Effects of traumatic brain injury and posttraumatic stress disorder on development of Alzheimer's disease in Vietnam Veterans using the Alzheimer's Disease Neuroimaging Initiative: Preliminary report

Michael Weiner, Danielle Harvey, Jacqueline Hayes, Susan Landau, Paul Aisen, Ronald Petersen, Duygu Tosun, Dallas Veitch, Clifford Jack, Charles Decarli, Andrew Saykin, Jordan Grafman, Thomas Neylan

Research output: Contribution to journalArticle

23 Scopus citations


Introduction Traumatic brain injury (TBI) and posttraumatic stress disorder (PTSD) have previously been reported to be associated with increased risk of Alzheimer's disease (AD). We are using biomarkers to study Vietnam Veterans with/without mild cognitive impairment with a history of at least one TBI and/or ongoing PTSD to determine whether these contribute to the development of AD. Methods Potential subjects identified by Veterans Administration records underwent an initial telephone screen. Consented subjects underwent clinical evaluation, lumbar puncture, structural magnetic resonance imaging, and amyloid positron emission tomography (PET) scans. Results We observed worse cognitive functioning in PTSD and TBI + PTSD groups, worse global cognitive functioning in the PTSD group, lower superior parietal volume in the TBI + PTSD group, and lower amyloid positivity in the PTSD group, but not the TBI group compared to controls without TBI/PTSD. Medial temporal lobe atrophy was not increased in the PTSD and/or TBI groups. Discussion Preliminary results do not indicate that TBI or PTSD increase the risk for AD measured by amyloid PET. Additional recruitment, longitudinal follow-up, and tau-PET scans will provide more information in the future.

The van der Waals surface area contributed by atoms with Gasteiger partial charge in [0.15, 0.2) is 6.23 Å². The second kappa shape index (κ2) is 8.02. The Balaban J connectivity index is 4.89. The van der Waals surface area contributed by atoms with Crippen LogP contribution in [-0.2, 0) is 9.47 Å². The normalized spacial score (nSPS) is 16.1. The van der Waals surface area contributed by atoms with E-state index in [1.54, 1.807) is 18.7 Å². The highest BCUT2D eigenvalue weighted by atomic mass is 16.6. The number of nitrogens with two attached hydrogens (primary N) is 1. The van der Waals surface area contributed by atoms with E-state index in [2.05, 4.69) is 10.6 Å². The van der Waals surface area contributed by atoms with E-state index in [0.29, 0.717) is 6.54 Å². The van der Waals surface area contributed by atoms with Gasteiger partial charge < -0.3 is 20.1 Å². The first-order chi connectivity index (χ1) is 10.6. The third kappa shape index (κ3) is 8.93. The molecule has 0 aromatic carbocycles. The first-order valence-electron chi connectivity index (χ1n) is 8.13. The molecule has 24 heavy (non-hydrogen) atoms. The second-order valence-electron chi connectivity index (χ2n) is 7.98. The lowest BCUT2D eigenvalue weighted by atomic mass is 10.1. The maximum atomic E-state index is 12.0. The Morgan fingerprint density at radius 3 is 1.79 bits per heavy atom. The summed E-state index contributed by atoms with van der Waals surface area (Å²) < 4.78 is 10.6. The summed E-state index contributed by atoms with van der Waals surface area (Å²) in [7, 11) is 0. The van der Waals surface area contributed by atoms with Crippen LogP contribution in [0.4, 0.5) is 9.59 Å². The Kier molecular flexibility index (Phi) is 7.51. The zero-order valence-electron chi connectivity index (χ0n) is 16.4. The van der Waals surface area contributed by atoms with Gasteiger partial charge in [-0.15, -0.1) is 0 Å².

Original languageEnglish (US)
Pages (from-to)177-188
Number of pages12
JournalAlzheimer's and Dementia: Translational Research and Clinical Interventions
Issue number2
StatePublished - Jun 1 2017



  • Alzheimer's disease
  • Mild cognitive impairment
  • Posttraumatic stress disorder
  • Traumatic brain injury
  • Vietnam veterans

ASJC Scopus subject areas

  • Clinical Neurology
  • Psychiatry and Mental health

Cite this